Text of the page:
The CMT doesn’t include qualitative measures, but my sense is that many people who opt to drive till they qualify are also not fully cognizant of one in particular: time spent driving. Let’s say moving out adds an hour a day to your commute. If your time is worth $30/hour, that adds up to $650 per month.

And let’s not forget all the external costs of sprawl that do not enter into people’s decisions. And the fact that government policy has encouraged and subsidized sprawling development patterns. And all the warped cultural biases that come into play (e.g. white flight).

Observing objectively, the inescabable conclusion is that sprawl is a superlative example of market failure and its negative impact. But don’t try telling that to the editorial board of the Wall Street Journal. They’ll keep publishing Joel Kotkin and anyone else who helps keep alive the God of the Free Market.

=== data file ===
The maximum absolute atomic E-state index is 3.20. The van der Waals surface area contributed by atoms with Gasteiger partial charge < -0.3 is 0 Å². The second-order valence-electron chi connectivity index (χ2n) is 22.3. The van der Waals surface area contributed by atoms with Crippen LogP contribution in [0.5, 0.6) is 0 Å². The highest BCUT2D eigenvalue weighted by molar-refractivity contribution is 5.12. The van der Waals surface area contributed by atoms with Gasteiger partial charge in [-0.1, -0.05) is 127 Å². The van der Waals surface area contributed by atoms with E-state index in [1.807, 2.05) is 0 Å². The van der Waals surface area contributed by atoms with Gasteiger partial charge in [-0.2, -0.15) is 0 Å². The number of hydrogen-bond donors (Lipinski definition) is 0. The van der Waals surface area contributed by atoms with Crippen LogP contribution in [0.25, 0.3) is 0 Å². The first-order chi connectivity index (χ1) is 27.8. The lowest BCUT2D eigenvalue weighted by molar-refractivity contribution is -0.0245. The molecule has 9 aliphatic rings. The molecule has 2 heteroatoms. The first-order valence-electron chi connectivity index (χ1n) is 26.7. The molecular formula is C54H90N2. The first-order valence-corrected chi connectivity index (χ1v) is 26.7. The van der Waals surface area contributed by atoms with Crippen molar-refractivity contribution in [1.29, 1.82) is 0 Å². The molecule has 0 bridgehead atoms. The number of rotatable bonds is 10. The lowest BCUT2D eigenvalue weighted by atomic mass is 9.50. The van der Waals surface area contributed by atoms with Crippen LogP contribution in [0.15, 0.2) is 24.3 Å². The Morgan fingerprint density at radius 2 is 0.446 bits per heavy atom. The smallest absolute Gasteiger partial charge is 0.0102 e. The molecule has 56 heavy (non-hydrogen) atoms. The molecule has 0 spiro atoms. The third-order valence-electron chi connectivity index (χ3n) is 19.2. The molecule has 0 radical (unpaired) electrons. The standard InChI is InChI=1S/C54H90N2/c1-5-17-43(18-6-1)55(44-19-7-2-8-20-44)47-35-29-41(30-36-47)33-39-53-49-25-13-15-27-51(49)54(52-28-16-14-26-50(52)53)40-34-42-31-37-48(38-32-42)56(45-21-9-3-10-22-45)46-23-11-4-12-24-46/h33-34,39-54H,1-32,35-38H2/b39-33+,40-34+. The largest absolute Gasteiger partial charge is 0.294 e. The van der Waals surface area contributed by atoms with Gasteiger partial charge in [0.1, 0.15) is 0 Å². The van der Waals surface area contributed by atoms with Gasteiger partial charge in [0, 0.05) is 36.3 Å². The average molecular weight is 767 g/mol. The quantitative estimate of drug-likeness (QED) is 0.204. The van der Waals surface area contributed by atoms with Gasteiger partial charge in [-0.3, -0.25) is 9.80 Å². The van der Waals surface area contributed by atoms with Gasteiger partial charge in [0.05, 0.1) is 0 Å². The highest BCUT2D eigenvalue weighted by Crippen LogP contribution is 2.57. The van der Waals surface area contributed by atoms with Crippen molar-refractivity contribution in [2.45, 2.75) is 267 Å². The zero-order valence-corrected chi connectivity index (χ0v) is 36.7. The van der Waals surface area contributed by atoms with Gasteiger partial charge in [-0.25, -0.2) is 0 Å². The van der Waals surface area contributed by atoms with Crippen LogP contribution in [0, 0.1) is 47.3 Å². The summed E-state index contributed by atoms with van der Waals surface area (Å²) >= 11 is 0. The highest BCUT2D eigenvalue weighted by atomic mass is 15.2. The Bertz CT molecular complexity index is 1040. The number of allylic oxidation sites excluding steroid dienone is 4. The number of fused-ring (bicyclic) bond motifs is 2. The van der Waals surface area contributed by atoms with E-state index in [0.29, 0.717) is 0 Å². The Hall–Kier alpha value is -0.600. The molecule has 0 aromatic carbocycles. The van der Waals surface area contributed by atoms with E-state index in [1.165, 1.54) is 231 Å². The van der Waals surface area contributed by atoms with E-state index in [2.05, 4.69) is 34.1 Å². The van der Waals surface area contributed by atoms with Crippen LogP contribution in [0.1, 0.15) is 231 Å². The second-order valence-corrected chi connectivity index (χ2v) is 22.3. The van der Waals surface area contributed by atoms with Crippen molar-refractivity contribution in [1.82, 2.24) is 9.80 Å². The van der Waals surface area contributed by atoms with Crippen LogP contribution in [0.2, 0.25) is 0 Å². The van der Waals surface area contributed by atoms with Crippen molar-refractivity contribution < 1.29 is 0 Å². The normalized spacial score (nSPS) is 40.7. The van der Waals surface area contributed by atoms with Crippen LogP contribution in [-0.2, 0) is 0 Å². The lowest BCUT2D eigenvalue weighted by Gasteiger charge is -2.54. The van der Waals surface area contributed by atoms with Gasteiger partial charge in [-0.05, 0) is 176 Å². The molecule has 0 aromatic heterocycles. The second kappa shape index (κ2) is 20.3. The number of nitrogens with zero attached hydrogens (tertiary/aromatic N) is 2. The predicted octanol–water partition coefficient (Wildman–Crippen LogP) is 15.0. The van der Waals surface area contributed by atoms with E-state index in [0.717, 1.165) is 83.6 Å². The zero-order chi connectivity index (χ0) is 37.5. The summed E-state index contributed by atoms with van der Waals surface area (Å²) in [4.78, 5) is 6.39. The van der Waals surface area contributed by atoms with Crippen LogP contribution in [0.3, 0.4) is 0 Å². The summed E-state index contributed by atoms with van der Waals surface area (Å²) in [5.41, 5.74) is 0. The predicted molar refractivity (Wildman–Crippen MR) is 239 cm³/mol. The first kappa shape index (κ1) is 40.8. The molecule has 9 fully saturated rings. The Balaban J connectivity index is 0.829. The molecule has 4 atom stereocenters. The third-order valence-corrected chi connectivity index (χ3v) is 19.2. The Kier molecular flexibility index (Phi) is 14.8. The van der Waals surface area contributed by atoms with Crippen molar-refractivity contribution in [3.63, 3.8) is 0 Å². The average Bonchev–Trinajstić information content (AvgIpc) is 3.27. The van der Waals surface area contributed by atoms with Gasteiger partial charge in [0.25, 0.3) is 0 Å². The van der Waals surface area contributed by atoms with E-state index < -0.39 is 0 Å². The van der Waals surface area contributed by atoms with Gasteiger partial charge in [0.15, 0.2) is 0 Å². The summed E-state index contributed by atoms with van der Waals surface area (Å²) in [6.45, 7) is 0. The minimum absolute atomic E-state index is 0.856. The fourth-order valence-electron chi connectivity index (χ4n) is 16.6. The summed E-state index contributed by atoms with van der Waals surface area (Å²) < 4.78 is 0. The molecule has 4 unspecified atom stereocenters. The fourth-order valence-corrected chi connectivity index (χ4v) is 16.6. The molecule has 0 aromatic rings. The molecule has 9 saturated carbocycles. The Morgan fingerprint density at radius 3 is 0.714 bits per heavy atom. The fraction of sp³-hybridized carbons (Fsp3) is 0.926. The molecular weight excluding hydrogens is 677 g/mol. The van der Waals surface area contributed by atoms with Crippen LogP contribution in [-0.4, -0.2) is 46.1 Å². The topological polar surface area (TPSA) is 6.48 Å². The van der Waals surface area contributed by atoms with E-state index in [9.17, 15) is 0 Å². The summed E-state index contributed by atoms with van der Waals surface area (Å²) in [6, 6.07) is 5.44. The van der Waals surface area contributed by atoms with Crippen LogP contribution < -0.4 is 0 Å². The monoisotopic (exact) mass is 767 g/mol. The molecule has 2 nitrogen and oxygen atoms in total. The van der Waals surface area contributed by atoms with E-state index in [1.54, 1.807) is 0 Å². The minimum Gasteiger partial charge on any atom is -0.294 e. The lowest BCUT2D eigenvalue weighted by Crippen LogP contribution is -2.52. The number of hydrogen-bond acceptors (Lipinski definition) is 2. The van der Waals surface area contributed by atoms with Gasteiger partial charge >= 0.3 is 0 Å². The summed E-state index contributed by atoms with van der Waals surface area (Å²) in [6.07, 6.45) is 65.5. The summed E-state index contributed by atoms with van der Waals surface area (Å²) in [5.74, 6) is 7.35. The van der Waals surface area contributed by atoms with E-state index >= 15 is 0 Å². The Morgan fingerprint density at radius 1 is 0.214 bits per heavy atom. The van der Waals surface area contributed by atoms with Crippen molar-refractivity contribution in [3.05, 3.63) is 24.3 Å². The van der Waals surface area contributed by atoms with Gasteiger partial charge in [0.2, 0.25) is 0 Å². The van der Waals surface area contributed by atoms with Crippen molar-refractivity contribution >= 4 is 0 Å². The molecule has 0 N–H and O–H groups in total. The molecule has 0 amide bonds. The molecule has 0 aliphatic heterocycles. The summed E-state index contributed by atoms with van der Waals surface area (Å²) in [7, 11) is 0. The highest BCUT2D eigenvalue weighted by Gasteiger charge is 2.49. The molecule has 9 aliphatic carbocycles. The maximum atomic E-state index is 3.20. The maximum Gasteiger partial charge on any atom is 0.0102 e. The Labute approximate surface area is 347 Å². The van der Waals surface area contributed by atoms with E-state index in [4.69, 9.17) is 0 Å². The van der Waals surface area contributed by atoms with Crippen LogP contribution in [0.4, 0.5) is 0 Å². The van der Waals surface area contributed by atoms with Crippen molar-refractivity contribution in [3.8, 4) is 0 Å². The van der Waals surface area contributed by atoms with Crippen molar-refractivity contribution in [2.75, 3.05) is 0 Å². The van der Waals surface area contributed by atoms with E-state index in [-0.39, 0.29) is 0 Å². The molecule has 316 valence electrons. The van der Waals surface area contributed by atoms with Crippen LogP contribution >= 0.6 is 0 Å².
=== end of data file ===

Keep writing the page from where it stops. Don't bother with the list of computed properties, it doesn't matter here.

18 Responses to “Busting The “Drive Till You Qualify” Myth”

  1. dorian gray

    Congrats! I’m so proud of you for understanding the bid-rent curve.


    It’s essentially a race between elevators and cars -with cars getting better efficiency per mile than elevators. The basic premise was correct before the car and now cars essentially rape the city (use its services etc.) but depart the area before they have to pay for the services (tax base). As congestion increases real estate in downtown locations increases (Manhattan, Covent Garden etc.)

    I always laugh when the clones in my building complain about traffic and stress but insult me for paying so much for my small bode downtown. How much is the stress worth to them I wonder.